Myes Hall

Past Course Descriptions

Course Listings - Spring 2004

Geography Department
Course Descriptions
Spring 2004

GEOG 101 S Cultural Geography
(4 credits)
Keiffer, Artimus

The objective of this course is to provide knowledge and understanding of the cultural patterns created through human interactions with the environment and the processes responsible for cultural change. Topics will include: origins of culture in prehistory, human adaptations to the natural environment, the impact of different resource systems (hunting-gathering, agrarian, industrial) on nature in historical and spatial perspective, the creation of culture areas of the world, how states influence cultural survival, and the impact of globalization. The course will follow a lecture/discussion format to enhance critical thinking and writing abilities. Prerequisites: None.

GEOG 120 S Human Ecology
(4 credits)
Keiffer, Artimus

Humans can be considered a threatened species. Humans have induced this situation by overcrowding cities, exceeding the carrying capacity of available land, polluting the air, water and land, and eliminating many of the ecological systems that have evolved over thousands of years. But as population continues to grow, and more land is converted to other uses rather than food production, it will soon become apparent that life, as we know it today, will change in the next 100 years. This course examines some of the basic ecological systems that help sustain our existence, how humans have impacted these systems, and how governmental interference and hidden agendas have hampered efforts to rectify them. It is hope the student will have a better understanding of what needs to be done in the future, to make the world a better place for future habitation by our offspring no matter what part of the world they live in.

GEOG 280 S Geography of Ohio
(4 credits)
Keiffer, Artimus

For anyone raised, living or intending to stay in Ohio, this course is a must. Understanding one's place in space is a fundamental aspect of Geography. This course will examine Ohio, its physical development, how it was forged out of the Northwest Territory, settled by scores of Europeans and Africans, and later became an important component of the industrial power of the United States. Also, the importance of Ohio in developing the American culture: its innovations, traditions and perceptions. This is shown in its economic activity, its peoples, its visual landscape, and its architecture. Ohio is a prominent point in the American way of life. It is considered the "heart" of the Midwest and is a major transportation corridor to other points in the Midwest. Its early importance in supplying its neighboring states with raw materials, its available resources to aid in manufacturing and its people, all reflect and symbolize the dedication and devotion of those who settled here and continue to live here. To understand one's place in space is to understand who one is.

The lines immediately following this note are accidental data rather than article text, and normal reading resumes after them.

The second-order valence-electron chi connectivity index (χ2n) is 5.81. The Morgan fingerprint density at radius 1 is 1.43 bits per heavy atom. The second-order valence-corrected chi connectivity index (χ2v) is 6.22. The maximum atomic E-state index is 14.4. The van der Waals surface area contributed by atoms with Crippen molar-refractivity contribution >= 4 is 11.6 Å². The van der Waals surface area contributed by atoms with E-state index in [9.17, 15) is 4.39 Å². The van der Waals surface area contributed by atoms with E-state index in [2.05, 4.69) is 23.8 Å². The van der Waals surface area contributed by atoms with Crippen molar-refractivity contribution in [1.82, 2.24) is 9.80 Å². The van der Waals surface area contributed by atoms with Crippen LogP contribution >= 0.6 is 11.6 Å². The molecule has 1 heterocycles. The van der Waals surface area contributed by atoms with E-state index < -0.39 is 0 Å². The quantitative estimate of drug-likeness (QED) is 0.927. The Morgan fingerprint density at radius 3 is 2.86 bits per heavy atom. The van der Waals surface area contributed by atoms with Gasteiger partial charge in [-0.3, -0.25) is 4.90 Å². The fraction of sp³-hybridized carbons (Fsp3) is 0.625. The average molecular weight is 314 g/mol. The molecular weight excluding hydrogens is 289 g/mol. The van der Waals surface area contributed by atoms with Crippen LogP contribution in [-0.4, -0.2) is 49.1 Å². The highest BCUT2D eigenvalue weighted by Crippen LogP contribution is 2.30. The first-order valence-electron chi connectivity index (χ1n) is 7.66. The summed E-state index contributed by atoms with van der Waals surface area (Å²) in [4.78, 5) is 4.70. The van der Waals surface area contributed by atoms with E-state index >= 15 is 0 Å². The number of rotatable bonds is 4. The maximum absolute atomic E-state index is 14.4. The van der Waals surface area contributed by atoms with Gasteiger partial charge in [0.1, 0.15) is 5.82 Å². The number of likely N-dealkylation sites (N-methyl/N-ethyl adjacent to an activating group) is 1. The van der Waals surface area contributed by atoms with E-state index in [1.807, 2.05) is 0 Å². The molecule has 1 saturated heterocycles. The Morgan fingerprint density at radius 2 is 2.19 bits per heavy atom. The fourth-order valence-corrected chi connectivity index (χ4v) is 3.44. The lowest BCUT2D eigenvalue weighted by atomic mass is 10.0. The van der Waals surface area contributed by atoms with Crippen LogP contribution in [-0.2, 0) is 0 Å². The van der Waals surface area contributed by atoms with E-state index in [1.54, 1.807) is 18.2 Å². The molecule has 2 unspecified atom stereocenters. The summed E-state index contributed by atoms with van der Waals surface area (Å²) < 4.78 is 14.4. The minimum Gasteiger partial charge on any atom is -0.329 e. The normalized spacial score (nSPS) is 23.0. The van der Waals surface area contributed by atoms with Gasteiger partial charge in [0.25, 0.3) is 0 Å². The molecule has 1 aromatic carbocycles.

GEOG 292C Population Geography
(4 credits)
Medvedkov, Olga

Examination of major population trends on global and regional scale. Population growth, distribution and redistribution of population due to natural increase and migration, population-resources equations, and people as an ultimate resource are the main topics. The role of political, social and economic conditions in demographic change will be assessed. A lecture/discussion format is suggested. There will be two exams, one oral report, a final paper and several computer assignments. Cross-listed as SOCI 292 (Population Problems); you may enroll in either SOCI or GEOG 292. Prerequisite: none.

GEOG 390 Geographical Information System
(5 credits)
Medvedkov, Olga

GIS is an advanced course in spatial analysis and computer mapping which is targeted to majors in Geography, but also benefits majors in Business and Management, Political Science, and others. The GIS market is booming and reached a $4 billion industry this year with 17% of growth occurring in the private sector. Geographic Information systems have been confined mostly to public sector agencies until recently. Now they are becoming as widely used as spreadsheet analysis to a broad section of American businesses. Falling software and hardware prices, more readily available date and greater ease of use all have contributed to GIS adoption by a much wither spectrum of enterprises. People who are working with large data bases concerning such issues as site location, city zoning. Retail analysis, customer targeting, electoral patterns, to name a few, prefer to MAP IT OUT. A visualization is a great tool to analyze large data bases. During this course students work in a computer lab environment (new GIS Lab), learning GIS concepts and technology and applying them to real life situations while doing projects. Student will gain skills in digitizing, data base management, multilayer computer mapping, and spatial analysis. During the course students will create a portfolio which will be graded. There will be two tests (midterm and final). The highest weight will be given to the final paper/research project. Prerequisites: GEOG 280 or GEOG 290 or GEOG 304, or permission of instructor.

  • © 2012 Wittenberg University
  • Post Office Box 720
  • Springfield, Ohio 45501
  • Ph: 800-677-7558
Translate This Page